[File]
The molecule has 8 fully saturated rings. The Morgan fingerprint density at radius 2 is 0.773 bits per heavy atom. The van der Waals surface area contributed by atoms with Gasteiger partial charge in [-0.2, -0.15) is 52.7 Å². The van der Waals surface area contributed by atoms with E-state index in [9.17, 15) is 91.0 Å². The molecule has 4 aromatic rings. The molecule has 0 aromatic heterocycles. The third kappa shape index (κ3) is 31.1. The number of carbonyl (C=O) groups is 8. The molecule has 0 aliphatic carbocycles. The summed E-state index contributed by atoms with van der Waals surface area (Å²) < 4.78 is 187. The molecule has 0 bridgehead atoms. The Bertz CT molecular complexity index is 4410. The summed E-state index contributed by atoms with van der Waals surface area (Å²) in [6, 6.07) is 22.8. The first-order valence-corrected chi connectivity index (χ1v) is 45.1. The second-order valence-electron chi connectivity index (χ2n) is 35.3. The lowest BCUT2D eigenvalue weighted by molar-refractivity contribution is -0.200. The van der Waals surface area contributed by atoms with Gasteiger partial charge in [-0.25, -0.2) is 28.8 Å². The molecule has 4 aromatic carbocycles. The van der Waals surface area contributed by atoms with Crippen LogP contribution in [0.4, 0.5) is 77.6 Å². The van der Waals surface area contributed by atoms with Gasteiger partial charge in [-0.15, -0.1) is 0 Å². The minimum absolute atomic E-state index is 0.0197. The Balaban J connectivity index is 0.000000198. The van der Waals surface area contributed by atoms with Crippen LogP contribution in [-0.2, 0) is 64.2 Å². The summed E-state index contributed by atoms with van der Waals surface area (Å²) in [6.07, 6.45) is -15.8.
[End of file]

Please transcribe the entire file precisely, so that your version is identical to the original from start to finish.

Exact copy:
The molecule has 8 fully saturated rings. The Morgan fingerprint density at radius 2 is 0.773 bits per heavy atom. The van der Waals surface area contributed by atoms with Gasteiger partial charge in [-0.2, -0.15) is 52.7 Å². The van der Waals surface area contributed by atoms with E-state index in [9.17, 15) is 91.0 Å². The molecule has 4 aromatic rings. The molecule has 0 aromatic heterocycles. The third kappa shape index (κ3) is 31.1. The number of carbonyl (C=O) groups is 8. The molecule has 0 aliphatic carbocycles. The summed E-state index contributed by atoms with van der Waals surface area (Å²) < 4.78 is 187. The molecule has 0 bridgehead atoms. The Bertz CT molecular complexity index is 4410. The summed E-state index contributed by atoms with van der Waals surface area (Å²) in [6, 6.07) is 22.8. The first-order valence-corrected chi connectivity index (χ1v) is 45.1. The second-order valence-electron chi connectivity index (χ2n) is 35.3. The lowest BCUT2D eigenvalue weighted by molar-refractivity contribution is -0.200. The van der Waals surface area contributed by atoms with Gasteiger partial charge in [-0.25, -0.2) is 28.8 Å². The molecule has 4 aromatic carbocycles. The van der Waals surface area contributed by atoms with Crippen LogP contribution in [0.4, 0.5) is 77.6 Å². The van der Waals surface area contributed by atoms with Gasteiger partial charge in [-0.15, -0.1) is 0 Å². The minimum absolute atomic E-state index is 0.0197. The Balaban J connectivity index is 0.000000198. The van der Waals surface area contributed by atoms with Crippen LogP contribution in [-0.2, 0) is 64.2 Å². The summed E-state index contributed by atoms with van der Waals surface area (Å²) in [6.07, 6.45) is -15.8.